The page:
Despite the setbacks, Bloomer announced that he was confident that Prudential would weather the global stock market downturn. He pointed out that the company's strategic expansion in Asian markets, including China, had resulted in a 27 percent increase in new business in these markets. The BBC News reported Bloomer as saying, "Our financial strength will enable us to continue to deliver growth in [the] future" (July 24, 2002).

Part of Bloomer's growth strategy was to continue to broaden the company's international markets and refine distribution approaches. The strategy appeared to be working in January 2003, when the company reported that insurance sales rose 12 percent and total sales for Prudential UK rose 6 percent. The improved performance was driven by sales of bulk and individual annuities, with individual annuity sales rising 39 percent. But Bloomer noted that the company expected to continue to encounter difficult market conditions.

By mid-2003 Bloomer once again angered shareholders when he cut the company's dividend by 40 percent. In a video interview on the Prudential Web site, Bloomer noted that he thought the dividend cut was a fair balance between future business investment and a shareholder dividend. He noted that the purpose of the dividend cut was "to ensure that we've got that balance and that we can invest for the future and we can grab those opportunities as they arise, as markets improve going forwards" (July 29, 2003).


Although Bloomer has been described by market analysts and colleagues as having a healthy ego, they add that his style is to keep a low profile and not to rub people the wrong way. This approach, analysts have noted, helps keep him and the company out of the sights of British Parliament members and regulators who have been examining many insurance companies. Bloomer is also known for his attention to detail.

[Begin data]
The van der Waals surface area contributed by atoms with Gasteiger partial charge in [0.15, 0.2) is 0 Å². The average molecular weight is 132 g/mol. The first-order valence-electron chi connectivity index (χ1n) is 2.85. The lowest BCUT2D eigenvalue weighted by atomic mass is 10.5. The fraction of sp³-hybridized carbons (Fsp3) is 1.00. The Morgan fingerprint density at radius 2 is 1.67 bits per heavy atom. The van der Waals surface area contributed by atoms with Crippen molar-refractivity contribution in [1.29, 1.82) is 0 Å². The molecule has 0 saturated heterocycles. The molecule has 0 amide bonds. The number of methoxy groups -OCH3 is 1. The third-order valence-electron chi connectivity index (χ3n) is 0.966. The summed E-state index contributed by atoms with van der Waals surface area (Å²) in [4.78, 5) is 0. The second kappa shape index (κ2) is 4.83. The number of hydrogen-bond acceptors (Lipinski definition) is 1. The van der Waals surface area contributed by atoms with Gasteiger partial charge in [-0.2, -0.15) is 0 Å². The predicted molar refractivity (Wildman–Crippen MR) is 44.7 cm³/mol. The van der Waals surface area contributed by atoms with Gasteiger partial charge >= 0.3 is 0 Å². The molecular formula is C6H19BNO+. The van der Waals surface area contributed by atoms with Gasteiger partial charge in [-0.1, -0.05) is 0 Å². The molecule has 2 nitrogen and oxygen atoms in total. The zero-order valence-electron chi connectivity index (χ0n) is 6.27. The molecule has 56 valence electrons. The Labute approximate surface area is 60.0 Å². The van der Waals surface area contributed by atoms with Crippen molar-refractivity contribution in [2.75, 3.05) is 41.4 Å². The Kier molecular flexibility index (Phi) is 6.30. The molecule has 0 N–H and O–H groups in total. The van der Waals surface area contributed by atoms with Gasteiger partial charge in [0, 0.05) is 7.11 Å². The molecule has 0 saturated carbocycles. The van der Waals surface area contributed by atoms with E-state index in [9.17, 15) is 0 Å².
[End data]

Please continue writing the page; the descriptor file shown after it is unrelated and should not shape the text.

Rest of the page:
Bloomer's management approach to foreign markets has been to stress the importance of establishing partners in countries where the company is not well known. He has emphasized recruiting local management who know the foreign markets best. Bloomer is also a strong proponent of investing in the insurance company's thousands of employees through training courses, especially online learning.


By January 2004 Prudential was showing a revival with a strong rebound in policy sales during the last three months of 2003. Although the full-year sales for 2003 slid 19 percent to £148 million, the October-to-December sales rose 10 percent compared with sales in the previous quarter. As many British financial services companies were coming under regulatory review, Bloomer noted in the Times Online that he expected Prudential to benefit "from savers choosing those companies with clear financial strength" (January 22, 2004). Nevertheless, the following month Prudential reported a 30 percent slide in fullyear profits. Bloomer was also having difficulty trying to sell Prudential's unprofitable online banking effort called Egg, which analysts noted would provide a £1.3 billion cash injection into the company. In addition to his role at Prudential, Bloomer has served as a member of Great Britain's Urgent Issues Task Force, nonexecutive director of Railtrack Public Limited Company, and deputy chairman of the Financial Services Authority's practitioner panel.

See also entries on Arthur Andersen & Company and Prudential plc in International Directory of Company Histories .

sources for further information

Ackman, Dan, "Top of the News: Transatlantic Insurer Merger," .

"Profits at UK Insurer Prudential Take 30 Percent Beating," Knight Ridder/Tribune Business News , February 24, 2004.

"Prudential Interim Results," July 29, 2003, .

"Red Tape May Trip Up Prudential Revival," Times Online , January 22, 2004.,,8903-972959,00.html .

"Shareholders Revolt Costs Man from the Pru Pounds 4.6m," Times (London), May 9, 2002.

"Stock Market Woes Hit Pru Profits," BBC News , July 24, 2002.

—David Petechuk